• Tue. May 28th, 2024

How to keep your dog and other pets cool in the heat, and what not to do

How to keep your dog and other pets cool in the heat, and what not to do

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As a heat wave covers southern Arizona to the Florida coast, bringing triple-digit temperatures and extreme humidity to more than 55 million people—and their pets.

Keeping cool in hot weather is challenging for humans. What about our pets?

The American Society for the Prevention of Cruelty to Animals, the Royal Society for the Prevention of Cruelty to Animals and the British Veterinary Association recommend taking the following steps to ensure your dog, cat or other pet is safe during hot weather.

Don’t walk your dog in the heat of midday. Dogs can struggle to keep cool in high temperatures and are vulnerable to overheating. This is because they can’t sweat and rely on panting to cool their body temperature. Flat-faced breeds such as English or French bulldogs and pugs are at even greater risk, as they have a short muzzle that can make breathing difficult. Stick to early morning or late evening walks.

Never leave a dog, or any animal, in a car, trailer, conservatory or shed on a hot or even warm day. Being locked in a car for just a few minutes can be fatal to a pet.

Don’t put hutches or cages in direct sunlight at any time of day. Rabbits and guinea pigs cannot sweat or pant to regulate their body temperature and cool down.

A tarmac test. Place the palm of your hand on the ground for five seconds before taking a dog out for a walk. If it feels too hot for you, it’s too hot for a dog’s paws.

Make sure your pet has adequate shade. Provide extra shade to guinea pigs by covering the top of wire mesh runs with damp towels.

Give all pets constant access to fresh water. They can get dehydrated very quickly. You can even put ice cubes in their water bowl.

Provide a cool place to rest. This can include damp towels to lie on, although don’t place a damp towel over your dog as this can trap in heat.

Use sunscreen. Some breeds of cats and dogs, particularly those with lighter-colored or finer fur, may also benefit from sunscreens, especially on the ear tips, which are prone to sunburn.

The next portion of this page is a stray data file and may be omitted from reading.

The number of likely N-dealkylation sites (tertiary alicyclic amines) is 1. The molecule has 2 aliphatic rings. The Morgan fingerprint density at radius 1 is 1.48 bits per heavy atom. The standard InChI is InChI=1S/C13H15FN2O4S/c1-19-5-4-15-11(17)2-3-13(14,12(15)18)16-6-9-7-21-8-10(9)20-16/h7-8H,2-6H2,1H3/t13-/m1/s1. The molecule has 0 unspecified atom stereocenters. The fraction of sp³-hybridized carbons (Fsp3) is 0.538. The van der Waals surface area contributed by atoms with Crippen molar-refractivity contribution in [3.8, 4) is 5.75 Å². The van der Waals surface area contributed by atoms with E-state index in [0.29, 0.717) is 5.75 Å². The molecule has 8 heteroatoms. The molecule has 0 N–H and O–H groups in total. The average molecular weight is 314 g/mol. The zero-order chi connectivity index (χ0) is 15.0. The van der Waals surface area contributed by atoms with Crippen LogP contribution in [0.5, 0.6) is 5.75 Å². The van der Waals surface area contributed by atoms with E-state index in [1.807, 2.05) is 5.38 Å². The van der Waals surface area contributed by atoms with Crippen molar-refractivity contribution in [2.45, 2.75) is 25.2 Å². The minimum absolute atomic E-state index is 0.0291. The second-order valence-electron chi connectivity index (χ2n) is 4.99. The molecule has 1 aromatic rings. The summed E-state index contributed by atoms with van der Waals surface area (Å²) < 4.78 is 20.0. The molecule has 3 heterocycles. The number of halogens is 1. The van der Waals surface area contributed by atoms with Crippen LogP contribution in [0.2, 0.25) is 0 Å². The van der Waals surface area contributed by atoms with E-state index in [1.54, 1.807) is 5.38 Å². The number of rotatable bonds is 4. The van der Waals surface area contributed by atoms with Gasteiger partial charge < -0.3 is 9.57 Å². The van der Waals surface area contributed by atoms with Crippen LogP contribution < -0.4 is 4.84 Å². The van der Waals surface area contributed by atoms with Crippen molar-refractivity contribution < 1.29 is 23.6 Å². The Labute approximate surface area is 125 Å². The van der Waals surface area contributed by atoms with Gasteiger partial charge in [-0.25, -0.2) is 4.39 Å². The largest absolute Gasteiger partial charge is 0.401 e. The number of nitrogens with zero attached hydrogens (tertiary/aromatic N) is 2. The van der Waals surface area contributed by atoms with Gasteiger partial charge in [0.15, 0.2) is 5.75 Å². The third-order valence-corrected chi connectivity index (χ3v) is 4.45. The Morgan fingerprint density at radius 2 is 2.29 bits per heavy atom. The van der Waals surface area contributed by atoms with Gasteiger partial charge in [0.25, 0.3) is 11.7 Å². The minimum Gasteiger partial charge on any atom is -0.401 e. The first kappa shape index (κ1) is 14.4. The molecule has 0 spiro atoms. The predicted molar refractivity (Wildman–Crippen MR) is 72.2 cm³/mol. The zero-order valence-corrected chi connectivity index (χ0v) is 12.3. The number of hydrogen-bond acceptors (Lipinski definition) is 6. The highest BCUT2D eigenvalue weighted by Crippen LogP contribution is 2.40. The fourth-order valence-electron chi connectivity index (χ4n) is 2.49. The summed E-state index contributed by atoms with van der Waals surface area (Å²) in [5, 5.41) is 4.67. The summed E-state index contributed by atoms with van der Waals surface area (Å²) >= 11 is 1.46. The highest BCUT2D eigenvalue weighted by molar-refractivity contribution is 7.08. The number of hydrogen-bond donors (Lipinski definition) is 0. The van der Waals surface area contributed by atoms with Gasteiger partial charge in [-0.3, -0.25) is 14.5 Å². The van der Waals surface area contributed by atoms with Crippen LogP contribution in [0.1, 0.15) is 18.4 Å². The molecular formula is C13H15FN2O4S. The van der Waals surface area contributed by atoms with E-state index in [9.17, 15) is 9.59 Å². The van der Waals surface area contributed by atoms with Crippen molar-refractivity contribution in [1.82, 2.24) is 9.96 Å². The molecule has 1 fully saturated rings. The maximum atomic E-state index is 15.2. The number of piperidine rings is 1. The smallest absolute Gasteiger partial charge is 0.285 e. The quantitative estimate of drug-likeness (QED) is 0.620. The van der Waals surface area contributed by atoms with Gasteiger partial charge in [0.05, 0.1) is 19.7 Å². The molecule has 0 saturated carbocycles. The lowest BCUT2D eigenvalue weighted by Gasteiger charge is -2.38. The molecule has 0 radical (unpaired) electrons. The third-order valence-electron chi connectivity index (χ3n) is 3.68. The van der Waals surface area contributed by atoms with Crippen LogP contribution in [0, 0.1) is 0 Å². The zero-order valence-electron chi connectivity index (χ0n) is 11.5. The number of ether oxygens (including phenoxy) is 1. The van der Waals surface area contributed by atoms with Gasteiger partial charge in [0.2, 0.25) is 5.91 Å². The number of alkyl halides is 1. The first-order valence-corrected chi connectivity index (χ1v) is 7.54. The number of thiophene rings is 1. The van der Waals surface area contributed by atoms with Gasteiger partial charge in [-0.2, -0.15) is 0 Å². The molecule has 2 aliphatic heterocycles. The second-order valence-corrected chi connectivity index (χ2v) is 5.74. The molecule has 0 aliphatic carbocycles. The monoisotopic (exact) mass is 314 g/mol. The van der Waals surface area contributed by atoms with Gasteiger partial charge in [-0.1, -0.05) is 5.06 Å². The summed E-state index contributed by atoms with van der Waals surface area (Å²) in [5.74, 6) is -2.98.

The British Veterinary Association “recommends avoiding sunscreens with zinc oxide to avoid zinc toxicity. If pet-safe products are hard to find, hypoallergenic or baby human products may be suitable instead. It’s a good idea to consult a vet to make sure you are applying the right sunscreen correctly and in the right place,” Justine Shotton, the president of the British Veterinary Association, wrote on the association’s website.

Watch out for early signs of heatstroke. In dogs, these include heavy panting, drooling, restlessness, bright red or very pale gums, and lack of coordination. Signs of heatstroke in rabbits include drooling, salivating, lethargy, short and shallow breaths, red and warm ears, wet nose and seizures.

If you suspect heatstroke or any other heat-related condition, take your pet to a cool, well-ventilated place. Give it small amounts of cool (not ice-cold) water to drink, and pour room temperature water over it to cool it down. Seek immediate advice from your vet.

Check sheds, greenhouses and summerhouses before closing them up. Cats like cozy spots but they risk getting too hot or dehydrated if they get trapped.

Don’t allow unsupervised pets around a pool. Not every dog is a good swimmer, and many need to be trained around water. Dogs should also be rinsed off after swimming to remove salt or chlorine. Also, it’s safest to have pets wear flotation devices when on boats.

Groom your cat or dog regularly. Regular grooming in warmer weather can help brush away any dead or excess hair, leaving your cat or dog with a less thick coat, which will help them stay cool.

Stick to your dog’s regular diet. Fruits like watermelon and blueberries are OK as a one-off treat, the British Veterinary Association said in response to a question from CNN, but rinds could be a choking risk.

“We would strictly advise against sharing ice cream or other human foods on grounds of pet and human health. Obesity is currently one of the biggest health issues that vets see in practice. ”

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